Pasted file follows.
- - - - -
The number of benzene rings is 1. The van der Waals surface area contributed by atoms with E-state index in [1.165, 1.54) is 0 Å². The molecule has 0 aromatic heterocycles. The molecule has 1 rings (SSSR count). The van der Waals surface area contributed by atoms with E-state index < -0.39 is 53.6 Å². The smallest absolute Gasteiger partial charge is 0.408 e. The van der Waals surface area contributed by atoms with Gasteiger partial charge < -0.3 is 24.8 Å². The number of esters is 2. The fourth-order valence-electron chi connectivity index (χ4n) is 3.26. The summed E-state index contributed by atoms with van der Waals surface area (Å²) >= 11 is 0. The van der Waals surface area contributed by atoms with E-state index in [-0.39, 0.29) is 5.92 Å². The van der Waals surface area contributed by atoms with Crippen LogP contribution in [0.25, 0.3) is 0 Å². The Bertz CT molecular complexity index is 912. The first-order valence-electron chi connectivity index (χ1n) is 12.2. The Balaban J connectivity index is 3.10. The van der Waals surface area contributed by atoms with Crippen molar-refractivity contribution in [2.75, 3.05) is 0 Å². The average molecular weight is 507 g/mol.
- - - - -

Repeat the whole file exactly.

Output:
The number of benzene rings is 1. The van der Waals surface area contributed by atoms with E-state index in [1.165, 1.54) is 0 Å². The molecule has 0 aromatic heterocycles. The molecule has 1 rings (SSSR count). The van der Waals surface area contributed by atoms with E-state index < -0.39 is 53.6 Å². The smallest absolute Gasteiger partial charge is 0.408 e. The van der Waals surface area contributed by atoms with Gasteiger partial charge < -0.3 is 24.8 Å². The number of esters is 2. The fourth-order valence-electron chi connectivity index (χ4n) is 3.26. The summed E-state index contributed by atoms with van der Waals surface area (Å²) >= 11 is 0. The van der Waals surface area contributed by atoms with E-state index in [-0.39, 0.29) is 5.92 Å². The van der Waals surface area contributed by atoms with Crippen LogP contribution in [0.25, 0.3) is 0 Å². The Bertz CT molecular complexity index is 912. The first-order valence-electron chi connectivity index (χ1n) is 12.2. The Balaban J connectivity index is 3.10. The van der Waals surface area contributed by atoms with Crippen molar-refractivity contribution in [2.75, 3.05) is 0 Å². The average molecular weight is 507 g/mol.